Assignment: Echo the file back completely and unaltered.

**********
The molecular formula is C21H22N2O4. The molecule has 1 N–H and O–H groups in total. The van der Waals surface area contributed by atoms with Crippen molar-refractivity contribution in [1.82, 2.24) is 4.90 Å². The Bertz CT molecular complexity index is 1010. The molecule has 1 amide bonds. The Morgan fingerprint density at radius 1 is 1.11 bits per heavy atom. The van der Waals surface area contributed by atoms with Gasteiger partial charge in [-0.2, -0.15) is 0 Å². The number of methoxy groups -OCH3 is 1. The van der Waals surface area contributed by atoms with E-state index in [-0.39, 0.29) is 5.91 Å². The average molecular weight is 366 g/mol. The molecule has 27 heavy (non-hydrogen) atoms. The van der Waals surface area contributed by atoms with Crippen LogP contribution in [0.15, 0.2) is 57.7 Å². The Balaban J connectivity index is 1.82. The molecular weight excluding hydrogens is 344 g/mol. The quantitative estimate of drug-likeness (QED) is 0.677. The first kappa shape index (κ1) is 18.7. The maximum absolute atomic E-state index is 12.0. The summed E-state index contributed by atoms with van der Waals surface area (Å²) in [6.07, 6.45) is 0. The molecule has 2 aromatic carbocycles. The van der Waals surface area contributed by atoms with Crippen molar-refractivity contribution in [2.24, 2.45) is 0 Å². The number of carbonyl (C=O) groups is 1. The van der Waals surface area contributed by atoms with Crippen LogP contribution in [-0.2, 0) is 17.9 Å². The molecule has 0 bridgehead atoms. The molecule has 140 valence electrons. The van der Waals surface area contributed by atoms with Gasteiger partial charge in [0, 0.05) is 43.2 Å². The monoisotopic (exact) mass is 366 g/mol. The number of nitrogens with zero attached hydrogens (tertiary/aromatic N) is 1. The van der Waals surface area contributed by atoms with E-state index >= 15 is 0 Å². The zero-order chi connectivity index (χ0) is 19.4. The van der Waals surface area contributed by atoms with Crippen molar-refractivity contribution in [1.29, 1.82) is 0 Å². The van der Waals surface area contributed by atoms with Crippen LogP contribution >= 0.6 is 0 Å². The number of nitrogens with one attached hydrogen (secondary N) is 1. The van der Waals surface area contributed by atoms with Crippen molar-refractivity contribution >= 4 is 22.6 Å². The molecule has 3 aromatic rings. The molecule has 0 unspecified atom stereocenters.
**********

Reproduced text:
The molecular formula is C21H22N2O4. The molecule has 1 N–H and O–H groups in total. The van der Waals surface area contributed by atoms with Crippen molar-refractivity contribution in [1.82, 2.24) is 4.90 Å². The Bertz CT molecular complexity index is 1010. The molecule has 1 amide bonds. The Morgan fingerprint density at radius 1 is 1.11 bits per heavy atom. The van der Waals surface area contributed by atoms with Gasteiger partial charge in [-0.2, -0.15) is 0 Å². The number of methoxy groups -OCH3 is 1. The van der Waals surface area contributed by atoms with E-state index in [-0.39, 0.29) is 5.91 Å². The average molecular weight is 366 g/mol. The molecule has 27 heavy (non-hydrogen) atoms. The van der Waals surface area contributed by atoms with Crippen LogP contribution in [0.15, 0.2) is 57.7 Å². The Balaban J connectivity index is 1.82. The molecular weight excluding hydrogens is 344 g/mol. The quantitative estimate of drug-likeness (QED) is 0.677. The first kappa shape index (κ1) is 18.7. The maximum absolute atomic E-state index is 12.0. The summed E-state index contributed by atoms with van der Waals surface area (Å²) in [6.07, 6.45) is 0. The molecule has 2 aromatic carbocycles. The van der Waals surface area contributed by atoms with Crippen molar-refractivity contribution in [2.24, 2.45) is 0 Å². The number of carbonyl (C=O) groups is 1. The van der Waals surface area contributed by atoms with Crippen LogP contribution in [-0.2, 0) is 17.9 Å². The molecule has 0 bridgehead atoms. The molecule has 140 valence electrons. The van der Waals surface area contributed by atoms with Gasteiger partial charge in [0, 0.05) is 43.2 Å². The monoisotopic (exact) mass is 366 g/mol. The number of nitrogens with zero attached hydrogens (tertiary/aromatic N) is 1. The van der Waals surface area contributed by atoms with E-state index >= 15 is 0 Å². The zero-order chi connectivity index (χ0) is 19.4. The van der Waals surface area contributed by atoms with Crippen molar-refractivity contribution in [1.29, 1.82) is 0 Å². The van der Waals surface area contributed by atoms with Crippen LogP contribution >= 0.6 is 0 Å². The number of nitrogens with one attached hydrogen (secondary N) is 1. The van der Waals surface area contributed by atoms with Crippen molar-refractivity contribution >= 4 is 22.6 Å². The molecule has 3 aromatic rings. The molecule has 0 unspecified atom stereocenters.